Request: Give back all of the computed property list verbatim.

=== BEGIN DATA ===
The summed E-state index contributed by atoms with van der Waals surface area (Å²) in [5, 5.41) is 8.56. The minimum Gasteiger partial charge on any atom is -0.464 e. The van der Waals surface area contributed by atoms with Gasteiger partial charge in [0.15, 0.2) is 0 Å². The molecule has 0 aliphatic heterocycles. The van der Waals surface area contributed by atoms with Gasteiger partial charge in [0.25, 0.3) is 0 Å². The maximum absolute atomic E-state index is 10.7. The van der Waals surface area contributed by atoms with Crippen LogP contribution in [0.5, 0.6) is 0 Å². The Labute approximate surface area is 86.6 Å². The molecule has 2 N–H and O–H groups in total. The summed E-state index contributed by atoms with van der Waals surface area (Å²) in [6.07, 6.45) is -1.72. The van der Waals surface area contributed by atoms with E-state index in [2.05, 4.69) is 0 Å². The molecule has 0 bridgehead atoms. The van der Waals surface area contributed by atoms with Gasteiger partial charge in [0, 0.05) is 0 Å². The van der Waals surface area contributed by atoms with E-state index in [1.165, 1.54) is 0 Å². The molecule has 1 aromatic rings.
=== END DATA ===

The summed E-state index contributed by atoms with van der Waals surface area (Å²) in [5, 5.41) is 8.56. The minimum Gasteiger partial charge on any atom is -0.464 e. The van der Waals surface area contributed by atoms with Gasteiger partial charge in [0.15, 0.2) is 0 Å². The molecule has 0 aliphatic heterocycles. The van der Waals surface area contributed by atoms with Gasteiger partial charge in [0.25, 0.3) is 0 Å². The maximum absolute atomic E-state index is 10.7. The van der Waals surface area contributed by atoms with Crippen LogP contribution in [0.5, 0.6) is 0 Å². The Labute approximate surface area is 86.6 Å². The molecule has 2 N–H and O–H groups in total. The summed E-state index contributed by atoms with van der Waals surface area (Å²) in [6.07, 6.45) is -1.72. The van der Waals surface area contributed by atoms with E-state index in [2.05, 4.69) is 0 Å². The molecule has 0 bridgehead atoms. The van der Waals surface area contributed by atoms with Gasteiger partial charge in [0, 0.05) is 0 Å². The van der Waals surface area contributed by atoms with E-state index in [1.165, 1.54) is 0 Å². The molecule has 1 aromatic rings.